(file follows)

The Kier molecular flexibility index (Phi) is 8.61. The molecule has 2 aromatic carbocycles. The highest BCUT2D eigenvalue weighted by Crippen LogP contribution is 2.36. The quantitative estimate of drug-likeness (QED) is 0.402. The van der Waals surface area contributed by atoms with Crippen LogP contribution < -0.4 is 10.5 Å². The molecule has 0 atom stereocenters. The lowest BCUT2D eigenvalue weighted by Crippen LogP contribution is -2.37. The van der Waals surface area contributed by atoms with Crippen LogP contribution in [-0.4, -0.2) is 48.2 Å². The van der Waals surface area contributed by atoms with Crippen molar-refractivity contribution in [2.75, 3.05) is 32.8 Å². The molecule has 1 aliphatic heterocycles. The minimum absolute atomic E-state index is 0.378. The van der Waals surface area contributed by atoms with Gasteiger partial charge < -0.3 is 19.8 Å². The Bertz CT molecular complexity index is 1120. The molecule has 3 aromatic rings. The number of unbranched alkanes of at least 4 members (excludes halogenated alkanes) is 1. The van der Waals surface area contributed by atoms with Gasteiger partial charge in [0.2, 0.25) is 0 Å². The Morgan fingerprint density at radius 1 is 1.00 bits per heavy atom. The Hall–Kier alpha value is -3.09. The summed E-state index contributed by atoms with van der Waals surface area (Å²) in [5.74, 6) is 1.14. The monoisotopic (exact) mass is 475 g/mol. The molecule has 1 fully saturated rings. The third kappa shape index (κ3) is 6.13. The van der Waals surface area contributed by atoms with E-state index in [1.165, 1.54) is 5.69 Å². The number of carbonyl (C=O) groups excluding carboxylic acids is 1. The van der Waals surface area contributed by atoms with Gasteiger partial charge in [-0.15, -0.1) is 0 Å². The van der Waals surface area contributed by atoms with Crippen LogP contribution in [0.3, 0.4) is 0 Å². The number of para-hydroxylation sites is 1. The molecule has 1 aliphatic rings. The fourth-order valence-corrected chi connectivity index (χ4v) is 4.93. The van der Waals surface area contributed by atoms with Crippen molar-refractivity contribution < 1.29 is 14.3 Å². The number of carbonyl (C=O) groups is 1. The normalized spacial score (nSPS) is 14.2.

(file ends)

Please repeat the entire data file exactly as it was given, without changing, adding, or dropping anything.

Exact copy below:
The Kier molecular flexibility index (Phi) is 8.61. The molecule has 2 aromatic carbocycles. The highest BCUT2D eigenvalue weighted by Crippen LogP contribution is 2.36. The quantitative estimate of drug-likeness (QED) is 0.402. The van der Waals surface area contributed by atoms with Crippen LogP contribution < -0.4 is 10.5 Å². The molecule has 0 atom stereocenters. The lowest BCUT2D eigenvalue weighted by Crippen LogP contribution is -2.37. The van der Waals surface area contributed by atoms with Crippen LogP contribution in [-0.4, -0.2) is 48.2 Å². The van der Waals surface area contributed by atoms with Crippen molar-refractivity contribution in [2.75, 3.05) is 32.8 Å². The molecule has 1 aliphatic heterocycles. The minimum absolute atomic E-state index is 0.378. The van der Waals surface area contributed by atoms with Gasteiger partial charge < -0.3 is 19.8 Å². The Bertz CT molecular complexity index is 1120. The molecule has 3 aromatic rings. The number of unbranched alkanes of at least 4 members (excludes halogenated alkanes) is 1. The van der Waals surface area contributed by atoms with Gasteiger partial charge in [0.2, 0.25) is 0 Å². The Morgan fingerprint density at radius 1 is 1.00 bits per heavy atom. The Hall–Kier alpha value is -3.09. The summed E-state index contributed by atoms with van der Waals surface area (Å²) in [5.74, 6) is 1.14. The monoisotopic (exact) mass is 475 g/mol. The molecule has 1 fully saturated rings. The third kappa shape index (κ3) is 6.13. The van der Waals surface area contributed by atoms with E-state index in [1.165, 1.54) is 5.69 Å². The number of carbonyl (C=O) groups excluding carboxylic acids is 1. The van der Waals surface area contributed by atoms with Gasteiger partial charge in [-0.15, -0.1) is 0 Å². The van der Waals surface area contributed by atoms with Crippen LogP contribution in [0.3, 0.4) is 0 Å². The number of para-hydroxylation sites is 1. The molecule has 1 aliphatic rings. The fourth-order valence-corrected chi connectivity index (χ4v) is 4.93. The van der Waals surface area contributed by atoms with Crippen molar-refractivity contribution < 1.29 is 14.3 Å². The number of carbonyl (C=O) groups is 1. The normalized spacial score (nSPS) is 14.2.